Kellie has provided me with a useful and interesting insight as to how to include online quizzes as a form of peer assessment. Nari provided me positive guidance and reassurance through times of frustration and Rhonda reiterated my positive thoughts on why a blog is a beneficial tool to use in the classroom. Wendy allowed me to once again consider the importance of why todays practicing educators should update their skills and knowledge of ICT and Margaret reassured me of my reasons why i feel music is such an important concept to include in daily classroom activity. I must also say thank-you to the many other students who i have collaborated with along the way and that i hope our discussions have lead to some creative, worthwhile and fundamental benefits that we can all incorporate into our learning.

Siemens (2004) implies that new information is being acquired on a day by day basis and that having the ability to draw distinctions between important and unimportant information is vital. What is important, is that ICT is known as the modern digital age students 'oxygen'. Catering for this oxygen led me to a search of new technologies, and when i discovered Googles newest venture 'Google Wave' i was blown away.

Google Wave (2009) is a new online communication and collaborative tool. It is transmitted character by character, directly by line transmission to the person, or people, you are communicating with. It allows users to merge the technologies of email, instant messaging, wiki and social networking to create one unique portal that caters for a vast array of modern day technology. It is this method of ever changing digital technology which will continue to provide a positive role and promote the engagement theory to this new 'twitch speed' generation.

Upon completion of this assignment i am able to reflect on my e-Learning journey to date. There have been many ups and downs along the way, however, the outcomes have provided me with a firm foundation that i look forward to building upon, during the next few months and into the future. This blog will continue to grow, to enable me to use it as a framework that will guide my digital knowledge and allow me to reflect on my current knowledge and understandings of the rapidly expanding 'digital world'.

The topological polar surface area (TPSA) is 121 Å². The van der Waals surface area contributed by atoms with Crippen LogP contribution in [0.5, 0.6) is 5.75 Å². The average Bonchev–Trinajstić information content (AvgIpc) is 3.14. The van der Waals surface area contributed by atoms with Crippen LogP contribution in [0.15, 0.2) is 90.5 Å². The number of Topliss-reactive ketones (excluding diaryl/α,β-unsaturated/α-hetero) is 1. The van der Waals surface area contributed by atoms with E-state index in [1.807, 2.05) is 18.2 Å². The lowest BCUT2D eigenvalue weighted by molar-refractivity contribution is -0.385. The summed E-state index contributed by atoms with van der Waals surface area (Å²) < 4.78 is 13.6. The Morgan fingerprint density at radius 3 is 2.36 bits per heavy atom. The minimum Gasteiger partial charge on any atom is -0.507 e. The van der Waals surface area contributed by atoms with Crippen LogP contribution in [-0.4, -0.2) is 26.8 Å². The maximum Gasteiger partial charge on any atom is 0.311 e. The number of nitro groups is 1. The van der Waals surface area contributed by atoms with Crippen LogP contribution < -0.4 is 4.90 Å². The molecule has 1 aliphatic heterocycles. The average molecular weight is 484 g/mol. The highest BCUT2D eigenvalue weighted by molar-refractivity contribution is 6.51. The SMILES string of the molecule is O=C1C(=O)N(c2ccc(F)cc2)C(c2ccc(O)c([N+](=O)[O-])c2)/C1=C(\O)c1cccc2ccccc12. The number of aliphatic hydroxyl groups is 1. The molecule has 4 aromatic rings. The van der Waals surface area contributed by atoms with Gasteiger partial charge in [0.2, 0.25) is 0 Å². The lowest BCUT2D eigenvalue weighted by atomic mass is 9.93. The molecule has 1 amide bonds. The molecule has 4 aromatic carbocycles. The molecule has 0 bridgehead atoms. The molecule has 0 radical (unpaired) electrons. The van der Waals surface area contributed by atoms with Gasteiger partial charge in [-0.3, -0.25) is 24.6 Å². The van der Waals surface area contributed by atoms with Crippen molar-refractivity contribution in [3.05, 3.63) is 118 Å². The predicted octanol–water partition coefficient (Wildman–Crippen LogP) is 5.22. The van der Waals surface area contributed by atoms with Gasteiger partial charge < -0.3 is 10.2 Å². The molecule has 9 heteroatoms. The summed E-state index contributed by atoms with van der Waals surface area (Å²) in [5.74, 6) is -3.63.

Until next time,


Brady, L. (2006). Collaborative Learning In Action. Frenchs Forest, NSW, Australia: Pearson Education Australia.

Felder, R., Spurlin, J. 2005. (citing computer references. Retrieved July 30, 2009, from:


Google Wave. (2009). Google Wave Developer Preview at Google I/0 2. Retrieved August 19, 2009, from: http://wave.google.com/

Jukes, I. & Dosaj, A. (2006). Understanding Digital Children (DKs)Teaching & Learning in the New Digital Landscape. The InfoSavvy Group: MediaFire.

Kearsley, G., Shneiderman, B. (1999). Engagement Theory: A framework for technology-based teaching and learning. Retrieved July 18, 2009, from:


Prensky, M., (2001). Digital Natives, Digital Immigrants. Retrieved July 18, 2009, from:http://www.marcprensky.com/writing/Prensky%20-%20Digital%20Natives,%20Digital%20Immigrants%20-%20Part1.pdf

New Basic Program. (2004). Productive Pedagogies. Department of Education, Training and the Arts. Retrieved August 12, 2009, from:


Siemens, G. (2004). Connectivism: A Learning Theory for the Digital Age. Retrieved July 19, 2009, from: http://www.elearnspace.org/Articles/connectivism.html .

Smith, R., Lynch, D. & Knight, B.A. (2007). LearningManagement:Transitioning teachers for national and international change. Frenchs Forest, NSW, Australia: Pearson Education Australia.


  1. Hi Kerri,
    I enjoy reading your blogs, I always find something new. I'm definitely going to be checking out Google wave, with all the different forms of communication in one place would be a great timesaver.
    Thanks for the tip.

  2. Hi Amanda,

    Google Wave is a must see. Honestly, while i was watching i really was blown away by the simplicities of such a communication account. You will love it!

    I do not think it will be released until later in the year, but i cannot wait! Congratulations on your blog, like everyone i am sure you are glad to be done!

    Chat soon,

  3. Hi Kerri,

    This technological journey has been one we have all taken together. There have definately been highs and lows however, it was not until I was writing my own synopsis that it really hit me that our whole journey has been a collaborative one.

    To teach technology effectively, I feel you need to have not just learnt it but lived it first. We have just done that and I think we should all be proud. Now we know first hand the true meaning of collaborative learning.


  4. Hi All,
    Kellie I couldn't agree more and I have certainly learnt as much from my mistakes as I have from my achievements. Kerri you have done a fantastic job with your blog and I have enjoyed following you on your journey. I wanted to let you know that you have been a great support for me along the way and together we have all achieved something that we should be very proud of. I look forward to following your blog in the coming months.
    Take care,